Chipotle B2B Marketing News

What marketers can learn from Chipotle’s 'tone-deaf' response to its E. coli outbreak


By Minda Smiley | Reporter

December 7, 2015 | 4 min read

Mexican fast-casual chain Chipotle is making moves to regain customer trust after dozens of people have fallen ill over the past few months due to an E. coli outbreak connected to the Denver-based company.

Last week, the chain said that it expects its same-store sales - ones that have been open at least 13 months - to fall 8-11 per cent this quarter because of the outbreak. According to the US Center for Disease Control and Prevention, 47 of the 52 people infected so far have reported that they ate at a Chipotle during the week before they began to feel ill.

The Drum spoke with Aaron Kwittken, CEO and chairman of communications agency Kwittken, to get his thoughts on how the chain has handled the ongoing situation so far and what it can do moving forward to salvage the Chipotle brand.

“I have very mixed feelings about Chipotle because as a leader in the well-sourced food movement, I think they’ve done a phenomenal job of educating people about better understanding where your food comes from and the importance of natural ingredients,” he said.

Yet for a brand that prides itself on offering “food with integrity” that “sources from farms rather than factories” and invests in quality ingredients, Kwittken said he found it both “irresponsible and a little baffling” that the chain waited so long to acknowledge the problem.

“For a very long time, up until maybe about a week and a half ago, they didn’t even mention it on their website,” he said. “Right around Halloween, when it initially broke, they were still promoting their ‘Boorito’ in their tweets. And I just think that’s really tone-deaf. It was a big black eye for them.”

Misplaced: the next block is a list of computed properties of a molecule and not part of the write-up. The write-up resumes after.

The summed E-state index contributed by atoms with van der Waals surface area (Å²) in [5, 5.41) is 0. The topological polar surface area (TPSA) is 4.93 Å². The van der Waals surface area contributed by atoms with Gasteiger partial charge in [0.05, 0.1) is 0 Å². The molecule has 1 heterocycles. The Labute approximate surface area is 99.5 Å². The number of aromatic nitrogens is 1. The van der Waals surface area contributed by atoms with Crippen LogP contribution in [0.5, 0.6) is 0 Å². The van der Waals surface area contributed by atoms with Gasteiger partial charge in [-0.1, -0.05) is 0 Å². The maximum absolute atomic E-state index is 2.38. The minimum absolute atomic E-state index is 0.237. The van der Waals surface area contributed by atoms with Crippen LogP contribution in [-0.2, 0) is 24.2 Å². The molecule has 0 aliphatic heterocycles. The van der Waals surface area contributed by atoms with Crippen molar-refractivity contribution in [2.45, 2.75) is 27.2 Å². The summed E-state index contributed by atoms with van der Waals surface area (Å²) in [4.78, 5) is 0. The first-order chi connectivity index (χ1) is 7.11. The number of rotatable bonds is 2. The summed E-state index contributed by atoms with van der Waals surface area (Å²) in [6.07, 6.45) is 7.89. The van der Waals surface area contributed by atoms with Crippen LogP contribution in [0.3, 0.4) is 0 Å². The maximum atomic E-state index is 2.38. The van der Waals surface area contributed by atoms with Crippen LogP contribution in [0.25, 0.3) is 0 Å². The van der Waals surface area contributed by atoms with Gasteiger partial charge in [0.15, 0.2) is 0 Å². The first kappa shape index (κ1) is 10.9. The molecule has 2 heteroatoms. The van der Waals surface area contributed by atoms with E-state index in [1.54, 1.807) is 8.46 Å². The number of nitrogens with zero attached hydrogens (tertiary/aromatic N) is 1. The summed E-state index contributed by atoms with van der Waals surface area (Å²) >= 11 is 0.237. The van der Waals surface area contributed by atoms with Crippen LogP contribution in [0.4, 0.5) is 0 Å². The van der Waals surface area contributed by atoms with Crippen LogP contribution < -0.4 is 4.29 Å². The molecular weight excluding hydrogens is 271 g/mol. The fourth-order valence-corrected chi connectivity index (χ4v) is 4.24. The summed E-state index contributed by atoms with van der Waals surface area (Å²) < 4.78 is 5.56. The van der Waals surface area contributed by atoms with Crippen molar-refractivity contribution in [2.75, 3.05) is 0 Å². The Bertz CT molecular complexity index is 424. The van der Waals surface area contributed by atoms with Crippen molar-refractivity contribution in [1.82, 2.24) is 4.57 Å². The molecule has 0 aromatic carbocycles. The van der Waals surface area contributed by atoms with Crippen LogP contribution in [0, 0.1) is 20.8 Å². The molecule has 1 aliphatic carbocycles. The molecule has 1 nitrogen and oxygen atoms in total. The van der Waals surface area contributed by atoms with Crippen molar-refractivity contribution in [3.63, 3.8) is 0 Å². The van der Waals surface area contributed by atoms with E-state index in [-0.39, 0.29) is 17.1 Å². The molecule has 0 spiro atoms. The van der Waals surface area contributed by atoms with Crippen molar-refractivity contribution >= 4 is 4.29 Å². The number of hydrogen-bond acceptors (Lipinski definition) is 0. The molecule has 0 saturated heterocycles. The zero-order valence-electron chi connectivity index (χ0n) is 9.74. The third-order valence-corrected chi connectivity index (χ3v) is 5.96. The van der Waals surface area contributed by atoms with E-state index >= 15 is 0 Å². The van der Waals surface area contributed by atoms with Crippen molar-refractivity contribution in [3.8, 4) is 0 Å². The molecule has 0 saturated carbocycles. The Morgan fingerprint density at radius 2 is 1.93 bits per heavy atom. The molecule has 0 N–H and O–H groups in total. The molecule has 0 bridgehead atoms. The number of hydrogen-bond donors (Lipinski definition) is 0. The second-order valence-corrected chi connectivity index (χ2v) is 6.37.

The company now has a dedicated ‘Food Safety’ hub on its site where it is detailing which locations have been affected and what it is doing to ensure that its offerings are safe to eat in the future. According to the company, it is expanding the testing of its key ingredients, working with two renowned scientists, and is examining its foods safety procedures.

Kwittken said he thinks Chipotle will be able to come back from this as long as it can eventually identify the source of the E. coli and can show consumers what it plans to do going forward to reduce the possibility of further contamination.

Since the chain has long distinguished itself in the fast-casual space as a provider of higher-quality, healthier ingredients, Kwittken said marketers can learn from the recent outbreak that capitalizing on one particular brand element can come back to bite you, as in the case of Chipotle.

“You shouldn’t overemphasize one brand attribute, especially when it comes to health and safety, because you’re setting yourself up to fail. There needs to be greater equilibrium around what makes you as a brand unique.”

Because food safety is never 100 per cent guaranteed, Kwittken advised that Chipotle focus more on educating consumers around who the chain’s suppliers are and what sorts of processes or resources it has in place to help reduce the problem of food contamination.

“The truth is that they probably need to take a leadership stance on educating the public around contamination and need to be more transparent than ever before,” he said.

In the meantime, he said it might be wise for the brand to invest in media and communicate to consumers in an open-letter type style that the brand cares, is concerned, and is committed to making its food safer.

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